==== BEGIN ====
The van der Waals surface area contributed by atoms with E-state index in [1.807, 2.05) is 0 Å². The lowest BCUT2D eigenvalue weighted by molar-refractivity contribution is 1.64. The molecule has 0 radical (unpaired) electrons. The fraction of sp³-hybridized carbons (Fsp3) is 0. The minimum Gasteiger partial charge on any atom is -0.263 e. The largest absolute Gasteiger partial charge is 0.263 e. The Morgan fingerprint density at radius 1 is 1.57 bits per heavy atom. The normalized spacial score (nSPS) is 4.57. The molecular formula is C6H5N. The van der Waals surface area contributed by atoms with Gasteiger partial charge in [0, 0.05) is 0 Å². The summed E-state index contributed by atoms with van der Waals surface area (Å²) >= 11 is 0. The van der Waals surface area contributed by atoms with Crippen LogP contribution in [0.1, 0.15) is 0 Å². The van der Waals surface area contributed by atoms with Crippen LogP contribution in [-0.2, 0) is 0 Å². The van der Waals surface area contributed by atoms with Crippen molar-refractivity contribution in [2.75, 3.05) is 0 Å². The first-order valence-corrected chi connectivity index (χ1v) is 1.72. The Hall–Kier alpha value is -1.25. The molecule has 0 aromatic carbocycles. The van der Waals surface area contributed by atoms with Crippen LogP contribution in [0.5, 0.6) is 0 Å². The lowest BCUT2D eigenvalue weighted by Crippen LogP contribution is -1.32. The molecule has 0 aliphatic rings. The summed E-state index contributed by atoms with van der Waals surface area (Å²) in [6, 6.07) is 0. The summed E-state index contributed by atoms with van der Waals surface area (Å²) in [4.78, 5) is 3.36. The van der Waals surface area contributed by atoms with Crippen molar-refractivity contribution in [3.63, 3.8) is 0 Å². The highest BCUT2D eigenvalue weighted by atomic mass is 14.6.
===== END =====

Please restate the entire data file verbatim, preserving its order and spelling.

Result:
The van der Waals surface area contributed by atoms with E-state index in [1.807, 2.05) is 0 Å². The lowest BCUT2D eigenvalue weighted by molar-refractivity contribution is 1.64. The molecule has 0 radical (unpaired) electrons. The fraction of sp³-hybridized carbons (Fsp3) is 0. The minimum Gasteiger partial charge on any atom is -0.263 e. The largest absolute Gasteiger partial charge is 0.263 e. The Morgan fingerprint density at radius 1 is 1.57 bits per heavy atom. The normalized spacial score (nSPS) is 4.57. The molecular formula is C6H5N. The van der Waals surface area contributed by atoms with Gasteiger partial charge in [0, 0.05) is 0 Å². The summed E-state index contributed by atoms with van der Waals surface area (Å²) >= 11 is 0. The van der Waals surface area contributed by atoms with Crippen LogP contribution in [0.1, 0.15) is 0 Å². The van der Waals surface area contributed by atoms with Crippen LogP contribution in [-0.2, 0) is 0 Å². The van der Waals surface area contributed by atoms with Crippen molar-refractivity contribution in [2.75, 3.05) is 0 Å². The first-order valence-corrected chi connectivity index (χ1v) is 1.72. The Hall–Kier alpha value is -1.25. The molecule has 0 aromatic carbocycles. The van der Waals surface area contributed by atoms with Crippen LogP contribution in [0.5, 0.6) is 0 Å². The lowest BCUT2D eigenvalue weighted by Crippen LogP contribution is -1.32. The molecule has 0 aliphatic rings. The summed E-state index contributed by atoms with van der Waals surface area (Å²) in [6, 6.07) is 0. The summed E-state index contributed by atoms with van der Waals surface area (Å²) in [4.78, 5) is 3.36. The van der Waals surface area contributed by atoms with Crippen molar-refractivity contribution in [3.63, 3.8) is 0 Å². The highest BCUT2D eigenvalue weighted by atomic mass is 14.6.